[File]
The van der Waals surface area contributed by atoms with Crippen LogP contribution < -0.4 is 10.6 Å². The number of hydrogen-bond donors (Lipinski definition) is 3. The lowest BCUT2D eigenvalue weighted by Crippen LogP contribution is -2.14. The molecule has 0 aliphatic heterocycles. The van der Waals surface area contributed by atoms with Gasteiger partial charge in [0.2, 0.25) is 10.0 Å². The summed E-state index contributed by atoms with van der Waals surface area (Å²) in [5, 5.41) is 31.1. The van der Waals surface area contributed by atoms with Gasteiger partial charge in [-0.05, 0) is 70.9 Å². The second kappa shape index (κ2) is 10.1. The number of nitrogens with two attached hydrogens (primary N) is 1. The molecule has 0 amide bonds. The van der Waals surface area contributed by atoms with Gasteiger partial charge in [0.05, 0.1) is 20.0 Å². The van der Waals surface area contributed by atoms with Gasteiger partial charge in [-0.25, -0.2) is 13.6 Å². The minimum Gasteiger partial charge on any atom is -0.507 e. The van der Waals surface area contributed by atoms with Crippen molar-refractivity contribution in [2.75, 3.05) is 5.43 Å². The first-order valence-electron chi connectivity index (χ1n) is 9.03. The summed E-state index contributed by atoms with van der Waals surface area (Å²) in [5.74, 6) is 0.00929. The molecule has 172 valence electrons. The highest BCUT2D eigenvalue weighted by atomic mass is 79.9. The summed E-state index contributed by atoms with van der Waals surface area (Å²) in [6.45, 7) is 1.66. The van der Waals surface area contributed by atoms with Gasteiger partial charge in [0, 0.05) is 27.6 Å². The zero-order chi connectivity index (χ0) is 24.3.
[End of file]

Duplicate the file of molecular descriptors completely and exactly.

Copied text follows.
The van der Waals surface area contributed by atoms with Crippen LogP contribution < -0.4 is 10.6 Å². The number of hydrogen-bond donors (Lipinski definition) is 3. The lowest BCUT2D eigenvalue weighted by Crippen LogP contribution is -2.14. The molecule has 0 aliphatic heterocycles. The van der Waals surface area contributed by atoms with Gasteiger partial charge in [0.2, 0.25) is 10.0 Å². The summed E-state index contributed by atoms with van der Waals surface area (Å²) in [5, 5.41) is 31.1. The van der Waals surface area contributed by atoms with Gasteiger partial charge in [-0.05, 0) is 70.9 Å². The second kappa shape index (κ2) is 10.1. The number of nitrogens with two attached hydrogens (primary N) is 1. The molecule has 0 amide bonds. The van der Waals surface area contributed by atoms with Gasteiger partial charge in [0.05, 0.1) is 20.0 Å². The van der Waals surface area contributed by atoms with Gasteiger partial charge in [-0.25, -0.2) is 13.6 Å². The minimum Gasteiger partial charge on any atom is -0.507 e. The van der Waals surface area contributed by atoms with Crippen molar-refractivity contribution in [2.75, 3.05) is 5.43 Å². The first-order valence-electron chi connectivity index (χ1n) is 9.03. The summed E-state index contributed by atoms with van der Waals surface area (Å²) in [5.74, 6) is 0.00929. The molecule has 172 valence electrons. The highest BCUT2D eigenvalue weighted by atomic mass is 79.9. The summed E-state index contributed by atoms with van der Waals surface area (Å²) in [6.45, 7) is 1.66. The van der Waals surface area contributed by atoms with Gasteiger partial charge in [0, 0.05) is 27.6 Å². The zero-order chi connectivity index (χ0) is 24.3.